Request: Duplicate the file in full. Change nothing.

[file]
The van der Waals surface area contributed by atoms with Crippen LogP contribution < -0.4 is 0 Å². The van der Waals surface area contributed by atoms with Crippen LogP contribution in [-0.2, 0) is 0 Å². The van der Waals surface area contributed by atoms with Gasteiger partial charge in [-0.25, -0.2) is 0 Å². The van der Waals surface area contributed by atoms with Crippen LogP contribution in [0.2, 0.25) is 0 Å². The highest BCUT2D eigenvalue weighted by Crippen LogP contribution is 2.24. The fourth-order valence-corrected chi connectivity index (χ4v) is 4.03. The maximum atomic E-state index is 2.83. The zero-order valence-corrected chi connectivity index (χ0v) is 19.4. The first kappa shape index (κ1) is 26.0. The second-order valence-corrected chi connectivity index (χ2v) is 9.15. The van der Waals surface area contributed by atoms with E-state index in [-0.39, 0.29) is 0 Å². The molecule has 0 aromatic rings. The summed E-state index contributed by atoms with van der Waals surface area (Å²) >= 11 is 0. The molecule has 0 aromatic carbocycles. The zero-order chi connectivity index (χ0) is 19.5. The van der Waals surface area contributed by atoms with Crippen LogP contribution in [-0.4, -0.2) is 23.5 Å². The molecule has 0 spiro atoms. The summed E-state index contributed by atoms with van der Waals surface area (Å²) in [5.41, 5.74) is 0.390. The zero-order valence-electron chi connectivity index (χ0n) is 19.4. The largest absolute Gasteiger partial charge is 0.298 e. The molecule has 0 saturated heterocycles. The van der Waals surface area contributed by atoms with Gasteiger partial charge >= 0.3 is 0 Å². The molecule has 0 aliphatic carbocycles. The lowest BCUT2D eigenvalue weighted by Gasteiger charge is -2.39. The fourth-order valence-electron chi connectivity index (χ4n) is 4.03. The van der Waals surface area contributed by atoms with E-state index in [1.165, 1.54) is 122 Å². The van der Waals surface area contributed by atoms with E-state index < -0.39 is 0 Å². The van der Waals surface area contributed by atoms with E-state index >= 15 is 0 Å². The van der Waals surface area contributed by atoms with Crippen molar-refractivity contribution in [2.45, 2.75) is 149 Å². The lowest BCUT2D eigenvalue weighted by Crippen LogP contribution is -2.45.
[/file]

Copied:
The van der Waals surface area contributed by atoms with Crippen LogP contribution < -0.4 is 0 Å². The van der Waals surface area contributed by atoms with Crippen LogP contribution in [-0.2, 0) is 0 Å². The van der Waals surface area contributed by atoms with Gasteiger partial charge in [-0.25, -0.2) is 0 Å². The van der Waals surface area contributed by atoms with Crippen LogP contribution in [0.2, 0.25) is 0 Å². The highest BCUT2D eigenvalue weighted by Crippen LogP contribution is 2.24. The fourth-order valence-corrected chi connectivity index (χ4v) is 4.03. The maximum atomic E-state index is 2.83. The zero-order valence-corrected chi connectivity index (χ0v) is 19.4. The first kappa shape index (κ1) is 26.0. The second-order valence-corrected chi connectivity index (χ2v) is 9.15. The van der Waals surface area contributed by atoms with E-state index in [-0.39, 0.29) is 0 Å². The molecule has 0 aromatic rings. The summed E-state index contributed by atoms with van der Waals surface area (Å²) >= 11 is 0. The molecule has 0 aromatic carbocycles. The zero-order chi connectivity index (χ0) is 19.5. The van der Waals surface area contributed by atoms with Crippen LogP contribution in [-0.4, -0.2) is 23.5 Å². The molecule has 0 spiro atoms. The summed E-state index contributed by atoms with van der Waals surface area (Å²) in [5.41, 5.74) is 0.390. The zero-order valence-electron chi connectivity index (χ0n) is 19.4. The largest absolute Gasteiger partial charge is 0.298 e. The molecule has 0 saturated heterocycles. The van der Waals surface area contributed by atoms with Gasteiger partial charge >= 0.3 is 0 Å². The molecule has 0 aliphatic carbocycles. The lowest BCUT2D eigenvalue weighted by Gasteiger charge is -2.39. The fourth-order valence-electron chi connectivity index (χ4n) is 4.03. The van der Waals surface area contributed by atoms with E-state index in [1.165, 1.54) is 122 Å². The van der Waals surface area contributed by atoms with E-state index < -0.39 is 0 Å². The van der Waals surface area contributed by atoms with E-state index >= 15 is 0 Å². The van der Waals surface area contributed by atoms with Crippen molar-refractivity contribution in [2.45, 2.75) is 149 Å². The lowest BCUT2D eigenvalue weighted by Crippen LogP contribution is -2.45.